Philadelphia News & Search
Devoted fans of April the giraffe lost their link to her on Friday when her round-the-clock live stream went dark — but it turns out she’s coming back this week for a limited engagement.
Animal Adventure Park’s “Giraffe Cam” was turned off at 4:30 p.m. ET Friday, almost two months after the pregnant giraffe was catapulted onto the world stage.
But this weekend, the Harpursville, New York, zoo she calls home said her withdrawal from public life was only temporary.
“The Giraffe Cam is not gone forever! This week we will announce viewing day/times for you to check in and watch progress!” the zoo said in a Facebook post Sunday morning.
Since late February, April’s daily eating, sleeping, strolling, camera-licking and tail-flicking was broadcast to a loyal and adoring audience waiting in anticipation to see her deliver her fourth calf.
After a patient wait, the male calf was born earlier this month, to the delight of a global live audience that has sometimes numbered in the tens of millions.
Animal Adventure Park is offering the public a chance to give him a name at nameaprilscalf.com, where anyone who wants to vote on a name can do so for $1 per vote. There is a five-vote minimum, and people can vote as many times as they want.
The zoo said Sunday that the first round of results from the naming contest would be revealed early this week, with a winner tentatively scheduled for May 1.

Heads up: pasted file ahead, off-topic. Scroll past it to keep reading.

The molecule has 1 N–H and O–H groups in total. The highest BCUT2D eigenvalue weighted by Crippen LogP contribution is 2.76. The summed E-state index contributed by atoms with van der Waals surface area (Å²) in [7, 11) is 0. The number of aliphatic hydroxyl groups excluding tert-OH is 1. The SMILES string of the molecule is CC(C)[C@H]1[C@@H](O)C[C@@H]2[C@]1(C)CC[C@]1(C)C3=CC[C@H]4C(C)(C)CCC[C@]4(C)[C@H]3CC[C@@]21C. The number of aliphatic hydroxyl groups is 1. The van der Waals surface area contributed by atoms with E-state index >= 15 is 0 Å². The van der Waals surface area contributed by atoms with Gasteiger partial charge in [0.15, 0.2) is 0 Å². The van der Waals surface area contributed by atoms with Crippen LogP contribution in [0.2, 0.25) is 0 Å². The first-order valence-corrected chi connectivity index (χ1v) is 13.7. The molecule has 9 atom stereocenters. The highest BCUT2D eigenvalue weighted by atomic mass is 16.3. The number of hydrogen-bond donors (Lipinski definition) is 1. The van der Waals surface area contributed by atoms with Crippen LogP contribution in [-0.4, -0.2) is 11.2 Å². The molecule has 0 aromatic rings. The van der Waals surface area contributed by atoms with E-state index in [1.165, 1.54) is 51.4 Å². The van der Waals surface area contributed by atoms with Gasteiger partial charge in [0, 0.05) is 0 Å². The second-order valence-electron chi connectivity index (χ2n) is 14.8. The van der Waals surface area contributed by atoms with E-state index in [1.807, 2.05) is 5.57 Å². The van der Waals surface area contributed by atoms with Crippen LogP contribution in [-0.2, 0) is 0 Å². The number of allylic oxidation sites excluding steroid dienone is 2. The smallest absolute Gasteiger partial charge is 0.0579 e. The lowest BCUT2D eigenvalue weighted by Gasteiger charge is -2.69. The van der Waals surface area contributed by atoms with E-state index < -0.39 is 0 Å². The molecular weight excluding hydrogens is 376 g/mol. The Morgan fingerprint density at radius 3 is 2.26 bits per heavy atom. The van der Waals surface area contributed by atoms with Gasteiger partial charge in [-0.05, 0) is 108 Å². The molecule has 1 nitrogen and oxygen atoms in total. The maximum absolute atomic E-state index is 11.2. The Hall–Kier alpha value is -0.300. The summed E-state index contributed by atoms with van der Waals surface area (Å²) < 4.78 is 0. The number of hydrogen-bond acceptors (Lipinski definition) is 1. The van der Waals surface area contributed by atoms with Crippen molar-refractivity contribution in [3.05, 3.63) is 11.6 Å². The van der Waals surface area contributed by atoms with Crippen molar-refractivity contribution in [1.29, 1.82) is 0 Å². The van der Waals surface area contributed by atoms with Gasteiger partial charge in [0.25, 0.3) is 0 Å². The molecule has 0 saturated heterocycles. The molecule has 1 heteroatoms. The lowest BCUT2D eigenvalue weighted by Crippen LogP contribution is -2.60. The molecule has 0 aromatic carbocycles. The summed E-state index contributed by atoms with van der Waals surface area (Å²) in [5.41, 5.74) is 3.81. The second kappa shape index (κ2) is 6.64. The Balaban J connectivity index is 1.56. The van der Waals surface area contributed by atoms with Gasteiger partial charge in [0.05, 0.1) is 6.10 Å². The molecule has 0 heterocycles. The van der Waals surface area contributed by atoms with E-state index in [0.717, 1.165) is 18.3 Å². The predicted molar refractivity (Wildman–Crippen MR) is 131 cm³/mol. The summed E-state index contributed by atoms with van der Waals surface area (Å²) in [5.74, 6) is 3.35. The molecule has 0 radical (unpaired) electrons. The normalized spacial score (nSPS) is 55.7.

Funds raised will be split between the Giraffe Conservation Foundation, Ava’s Little Heroes and Animal Adventure Park.
April’s little calf stands 5 feet, 9 inches tall and weighs about 130 pounds, Animal Adventure Park reports.
“All is well and baby continues to grow, he is now looking us in the eyes!” they said Sunday.
April, 15, teased her millions of global adorers for weeks before he was born, showing signs of near-but-not-quite labor and enchanting her audience with cute right-at-the-camera gazes and tongue flicks, snack noshing and nuzzling with her much younger 5-year-old beau Oliver.
April’s pregnancy was originally vaulted into global headlines in late February after YouTube briefly yanked the zoo’s live stream following complaints by animal activists that it violated the site’s policies concerning “nudity and sexual content.” Thousands upon thousands of social media users voiced their frustration on Facebook and YouTube, and the stream was restored within an hour or so.
Animal Adventure Park owner Jordan Patch said the natural curiosity surrounding giraffes and their birthing process was a huge factor in drawing crowds.
“I think the fact that she’s a giraffe and she’s a neat species that people are interested in, that’s fostered a lot of the attention,” he said. “The fact that you’ll get to witness the miracle of birth from an animal that you really don’t get to see give birth — that’s neat.”
He added that April’s pregnancy was more than just live entertainment, but a teachable moment and source for education.
Philadelphia News & Search